• Subsequent editions have maintained this aesthetic, although some of the more adult parts have been toned down to make the game a bit more family-friendly. One of the more notorious examples among the fandom is the Daemonettes of Slaanesh: just compare the models that they had during 3rd edition (warning: mildly NSFW) with the less sexualised ones that replaced them in 4th.
    • The Tau, initially introduced as a highly idealistic alien species, received a number of complaints about being Purity Sues. Cue 7th Edition, which shows the Tau have adopted a policy of extermination on a number of species including the Orks and the Eldar (as they are "lost causes") and stopped peacefully integrating human populations in favour of simply sending everyone off to forced labour camps. There's also the startling reveal that the Ethereal caste are controlling the other Tau through pheromones, and also suppressing knowledge of Chaos in the Tau population at large — which is why Commander Farsight left.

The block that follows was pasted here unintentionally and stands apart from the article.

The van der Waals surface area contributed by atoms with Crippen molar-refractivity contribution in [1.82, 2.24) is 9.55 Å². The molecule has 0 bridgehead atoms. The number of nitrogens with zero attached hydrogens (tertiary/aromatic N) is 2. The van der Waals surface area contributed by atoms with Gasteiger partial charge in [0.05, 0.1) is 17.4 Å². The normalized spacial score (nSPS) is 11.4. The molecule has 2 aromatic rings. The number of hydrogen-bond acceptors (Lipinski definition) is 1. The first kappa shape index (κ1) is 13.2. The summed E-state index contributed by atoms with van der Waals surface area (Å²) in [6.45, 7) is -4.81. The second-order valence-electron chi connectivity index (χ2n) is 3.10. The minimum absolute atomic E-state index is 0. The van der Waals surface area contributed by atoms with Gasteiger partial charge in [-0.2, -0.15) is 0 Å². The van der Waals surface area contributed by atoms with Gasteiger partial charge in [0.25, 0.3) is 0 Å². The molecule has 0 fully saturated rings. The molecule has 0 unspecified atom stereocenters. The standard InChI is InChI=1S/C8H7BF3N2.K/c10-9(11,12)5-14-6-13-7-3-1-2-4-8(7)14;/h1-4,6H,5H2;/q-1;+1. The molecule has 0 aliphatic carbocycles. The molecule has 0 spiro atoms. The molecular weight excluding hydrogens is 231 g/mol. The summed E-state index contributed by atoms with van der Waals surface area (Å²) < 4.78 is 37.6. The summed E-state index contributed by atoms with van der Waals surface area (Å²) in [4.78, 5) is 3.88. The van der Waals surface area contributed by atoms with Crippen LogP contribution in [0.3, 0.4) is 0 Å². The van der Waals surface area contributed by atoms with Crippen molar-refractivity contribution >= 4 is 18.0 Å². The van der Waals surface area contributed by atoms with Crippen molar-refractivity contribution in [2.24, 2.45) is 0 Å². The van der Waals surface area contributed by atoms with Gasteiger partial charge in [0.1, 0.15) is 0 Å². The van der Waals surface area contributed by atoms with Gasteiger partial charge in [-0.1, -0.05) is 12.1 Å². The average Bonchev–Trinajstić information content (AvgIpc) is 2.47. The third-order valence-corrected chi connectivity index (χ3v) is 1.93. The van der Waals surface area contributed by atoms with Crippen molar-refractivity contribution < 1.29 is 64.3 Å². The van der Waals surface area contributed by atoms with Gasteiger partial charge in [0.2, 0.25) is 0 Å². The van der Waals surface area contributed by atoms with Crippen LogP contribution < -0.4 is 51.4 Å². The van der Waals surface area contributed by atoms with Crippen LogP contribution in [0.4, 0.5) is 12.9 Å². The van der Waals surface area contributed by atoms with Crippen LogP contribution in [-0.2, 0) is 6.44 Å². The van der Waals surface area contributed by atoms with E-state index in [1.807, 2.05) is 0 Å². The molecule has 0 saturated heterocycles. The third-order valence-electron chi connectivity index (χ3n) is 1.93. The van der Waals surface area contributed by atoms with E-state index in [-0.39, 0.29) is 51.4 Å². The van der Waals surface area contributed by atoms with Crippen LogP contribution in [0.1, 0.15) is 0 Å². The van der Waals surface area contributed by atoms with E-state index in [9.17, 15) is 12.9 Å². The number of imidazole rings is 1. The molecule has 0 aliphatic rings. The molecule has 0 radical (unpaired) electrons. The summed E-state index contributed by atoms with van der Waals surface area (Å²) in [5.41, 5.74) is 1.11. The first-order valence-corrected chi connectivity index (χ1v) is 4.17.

• Witch Girls was initially a lighthearted RPG parodying girls' shows like WITCH or Winx Club, but after the weird transformation fetishism inherent in the design was gradually revealed, it came out with a "Wicked Edition", supplements included primarily Nightmare Fuel monsters, and a "Zombiegeddon" was scheduled focusing on necromancy-type witches.
  • In fall of 2018, Hasbro released a series of "parody" versions of classic board games to which they had the license, which added dares, stunts, and elements of adult-oriented humor. These included Game of Life: Quarter Life Crisis, which casts the players as struggling twenty-something millennials racing to pay off their "crippling debt"; Sorry: Not Sorry, which combined the classic Parcheesi variant with "Not Sorry!" cards that could force your opponents to answer "Have you ever...?" questions; and Clue: Lost in Vegas, where the mystery to be solved is not "Who killed Mr. Black?", but "What happened to our mutual friend Buddy after a wild night in Las Vegas?"